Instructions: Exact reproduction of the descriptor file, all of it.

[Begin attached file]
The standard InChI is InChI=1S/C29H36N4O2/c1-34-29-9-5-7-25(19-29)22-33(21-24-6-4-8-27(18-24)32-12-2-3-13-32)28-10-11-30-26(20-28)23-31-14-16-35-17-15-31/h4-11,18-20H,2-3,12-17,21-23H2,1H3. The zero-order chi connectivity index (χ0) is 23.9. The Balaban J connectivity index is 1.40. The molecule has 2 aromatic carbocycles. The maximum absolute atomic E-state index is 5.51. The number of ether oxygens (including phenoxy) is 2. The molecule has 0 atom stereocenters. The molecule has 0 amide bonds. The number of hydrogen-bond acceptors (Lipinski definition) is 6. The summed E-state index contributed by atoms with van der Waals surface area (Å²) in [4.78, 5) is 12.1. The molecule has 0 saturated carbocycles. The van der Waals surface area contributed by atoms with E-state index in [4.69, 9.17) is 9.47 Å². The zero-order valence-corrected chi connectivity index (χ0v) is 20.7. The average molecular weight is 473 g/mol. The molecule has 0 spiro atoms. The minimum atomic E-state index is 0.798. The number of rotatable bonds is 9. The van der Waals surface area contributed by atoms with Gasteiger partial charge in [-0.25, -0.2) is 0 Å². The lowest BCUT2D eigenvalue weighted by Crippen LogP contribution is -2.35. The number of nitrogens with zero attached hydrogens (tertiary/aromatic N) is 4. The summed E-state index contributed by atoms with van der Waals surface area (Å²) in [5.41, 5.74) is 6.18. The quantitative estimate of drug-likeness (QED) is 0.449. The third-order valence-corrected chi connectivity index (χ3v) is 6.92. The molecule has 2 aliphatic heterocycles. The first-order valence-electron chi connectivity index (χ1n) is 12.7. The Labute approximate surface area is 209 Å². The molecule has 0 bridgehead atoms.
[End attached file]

The standard InChI is InChI=1S/C29H36N4O2/c1-34-29-9-5-7-25(19-29)22-33(21-24-6-4-8-27(18-24)32-12-2-3-13-32)28-10-11-30-26(20-28)23-31-14-16-35-17-15-31/h4-11,18-20H,2-3,12-17,21-23H2,1H3. The zero-order chi connectivity index (χ0) is 23.9. The Balaban J connectivity index is 1.40. The molecule has 2 aromatic carbocycles. The maximum absolute atomic E-state index is 5.51. The number of ether oxygens (including phenoxy) is 2. The molecule has 0 atom stereocenters. The molecule has 0 amide bonds. The number of hydrogen-bond acceptors (Lipinski definition) is 6. The summed E-state index contributed by atoms with van der Waals surface area (Å²) in [4.78, 5) is 12.1. The molecule has 0 saturated carbocycles. The van der Waals surface area contributed by atoms with E-state index in [4.69, 9.17) is 9.47 Å². The zero-order valence-corrected chi connectivity index (χ0v) is 20.7. The average molecular weight is 473 g/mol. The molecule has 0 spiro atoms. The minimum atomic E-state index is 0.798. The number of rotatable bonds is 9. The van der Waals surface area contributed by atoms with Gasteiger partial charge in [-0.25, -0.2) is 0 Å². The lowest BCUT2D eigenvalue weighted by Crippen LogP contribution is -2.35. The number of nitrogens with zero attached hydrogens (tertiary/aromatic N) is 4. The summed E-state index contributed by atoms with van der Waals surface area (Å²) in [5.41, 5.74) is 6.18. The quantitative estimate of drug-likeness (QED) is 0.449. The third-order valence-corrected chi connectivity index (χ3v) is 6.92. The molecule has 2 aliphatic heterocycles. The first-order valence-electron chi connectivity index (χ1n) is 12.7. The Labute approximate surface area is 209 Å². The molecule has 0 bridgehead atoms.